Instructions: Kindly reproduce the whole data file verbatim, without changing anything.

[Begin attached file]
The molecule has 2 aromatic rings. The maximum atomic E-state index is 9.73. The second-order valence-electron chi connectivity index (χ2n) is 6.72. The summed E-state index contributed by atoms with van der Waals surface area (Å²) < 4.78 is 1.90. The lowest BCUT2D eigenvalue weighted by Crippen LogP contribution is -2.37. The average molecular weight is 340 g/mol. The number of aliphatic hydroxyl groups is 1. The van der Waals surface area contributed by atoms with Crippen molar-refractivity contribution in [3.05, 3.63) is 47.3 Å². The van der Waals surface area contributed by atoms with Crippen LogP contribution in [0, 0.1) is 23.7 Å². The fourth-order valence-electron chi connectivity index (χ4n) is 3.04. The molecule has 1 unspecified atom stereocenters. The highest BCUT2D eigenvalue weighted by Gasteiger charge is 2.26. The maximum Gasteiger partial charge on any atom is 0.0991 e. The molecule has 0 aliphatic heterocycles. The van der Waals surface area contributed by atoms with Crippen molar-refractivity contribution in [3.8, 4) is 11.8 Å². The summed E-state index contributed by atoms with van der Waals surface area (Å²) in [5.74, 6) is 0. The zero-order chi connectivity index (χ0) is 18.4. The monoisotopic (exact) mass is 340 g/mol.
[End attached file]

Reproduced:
The molecule has 2 aromatic rings. The maximum atomic E-state index is 9.73. The second-order valence-electron chi connectivity index (χ2n) is 6.72. The summed E-state index contributed by atoms with van der Waals surface area (Å²) < 4.78 is 1.90. The lowest BCUT2D eigenvalue weighted by Crippen LogP contribution is -2.37. The average molecular weight is 340 g/mol. The number of aliphatic hydroxyl groups is 1. The van der Waals surface area contributed by atoms with Crippen molar-refractivity contribution in [3.05, 3.63) is 47.3 Å². The van der Waals surface area contributed by atoms with Crippen LogP contribution in [0, 0.1) is 23.7 Å². The fourth-order valence-electron chi connectivity index (χ4n) is 3.04. The molecule has 1 unspecified atom stereocenters. The highest BCUT2D eigenvalue weighted by Gasteiger charge is 2.26. The maximum Gasteiger partial charge on any atom is 0.0991 e. The molecule has 0 aliphatic heterocycles. The van der Waals surface area contributed by atoms with Crippen molar-refractivity contribution in [3.8, 4) is 11.8 Å². The summed E-state index contributed by atoms with van der Waals surface area (Å²) in [5.74, 6) is 0. The zero-order chi connectivity index (χ0) is 18.4. The monoisotopic (exact) mass is 340 g/mol.